“Lapses in the selection of corporate bond investment totaling P14.345 billion were noted, contrary to Section 27, Paragraph 2 of Republic Act 10606 (National Health Insurance Act of 2013) as amended, exposing government funds to undue risk of loss,” the COA report said.

COA reported that seven out of the 14 prospectuses of the bond issuers were unnotarized, putting the validity of their bond offerings in question.

A prospectus is a legal document mandated to be submitted by the bond issuer to the Securities and Exchange Commission. It shall contain the issuer’s company profile, a description of the fund offering, the fund’s fee structure and other information that might be required by the investors or prospective clients.

“The notarized prospectuses from bond issuers would ensure security feature as to the veracity of the contents thereof, as falsities/misstatements made in a notarized document expose the affiant to criminal charges,” the COA said.

The audit body also noted that the financial statement of one of the bond issuers was unaudited in violation of investment rules.

“As much as possible, the financial statements must be audited by one of the prestigious auditing firms in the Philippines to be able to attract the public to purchase the bond offerings. However, it was noted that PhilHealth used the unaudited financial statements of one of the bond issuers in the evaluation of financial status and its creditworthiness,” the COA said.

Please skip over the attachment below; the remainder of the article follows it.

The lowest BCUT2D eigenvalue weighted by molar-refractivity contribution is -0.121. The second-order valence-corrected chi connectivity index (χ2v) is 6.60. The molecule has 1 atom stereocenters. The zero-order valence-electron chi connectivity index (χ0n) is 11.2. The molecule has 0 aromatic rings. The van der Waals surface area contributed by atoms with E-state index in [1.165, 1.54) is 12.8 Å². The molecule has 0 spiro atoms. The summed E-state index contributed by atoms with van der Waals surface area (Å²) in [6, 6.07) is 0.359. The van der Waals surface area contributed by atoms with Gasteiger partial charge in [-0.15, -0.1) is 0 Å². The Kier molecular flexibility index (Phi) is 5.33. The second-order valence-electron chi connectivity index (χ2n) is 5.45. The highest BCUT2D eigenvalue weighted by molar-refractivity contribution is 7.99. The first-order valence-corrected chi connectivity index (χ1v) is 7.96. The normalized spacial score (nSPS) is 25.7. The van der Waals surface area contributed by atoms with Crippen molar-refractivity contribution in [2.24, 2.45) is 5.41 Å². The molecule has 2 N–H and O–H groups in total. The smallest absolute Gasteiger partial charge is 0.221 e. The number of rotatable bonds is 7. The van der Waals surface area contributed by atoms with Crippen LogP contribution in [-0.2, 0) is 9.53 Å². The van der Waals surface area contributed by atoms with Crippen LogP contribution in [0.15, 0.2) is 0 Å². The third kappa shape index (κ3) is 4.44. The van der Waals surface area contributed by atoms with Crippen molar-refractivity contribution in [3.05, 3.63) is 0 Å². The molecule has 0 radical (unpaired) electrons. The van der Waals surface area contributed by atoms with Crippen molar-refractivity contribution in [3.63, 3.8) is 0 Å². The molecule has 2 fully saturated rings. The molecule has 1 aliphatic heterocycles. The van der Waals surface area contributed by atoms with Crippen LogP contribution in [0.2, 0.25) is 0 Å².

COA said PhilHealth also used un-updated financial statements in evaluating the reserve funds of five bond issuers.

Another bond issuer, state auditors said, also failed to present the requisite Philippine Rating Report by the Philippine Rating Services Corp., a domestic credit rating agency accredited by the Bangko Sentral ng Pilipinas.

It added that “bond issuers were not evaluated on their capacity to pay interest on their securities.”

“Review of the evaluation report disclosed that (PhilHealth’s) Investment Division – Treasury Department (ID-TD) disregarded the evaluation of the corporate bond issuers’ capacity to pay interest on their securities without default during the last five years prior to the date of [bond] acquisition, contrary to Section 27, Paragraph 2 of RA10606.” the COA said.

“The ID-TD informed that since the bond issuers were rated ‘AAA,’ they have the strongest capacity to repay their debt obligations and therefore no need to evaluate their history on paying interest on their securities,” it said.

The COA also said that one of the bond issuers is a holding company engaged in power generation and distribution and retail of electricity, which is considered as “unethical investment” under PhilHealth’s own Corporate Order 2018-005 dated Jan. 26, 2018.

“It (holding company) uses hydrothermal, geothermal, solar, coal and oil on their power distribution. The use of coal and oil requires minerals through mining which is among the ‘negative list’ of investments that is considered not ethically and socially responsible by PhilHealth,” the COA said.

Topics: Philippine Health Insurance Corp , Commission on Audit , Securities and Exchange Commission , National Health Insurance Act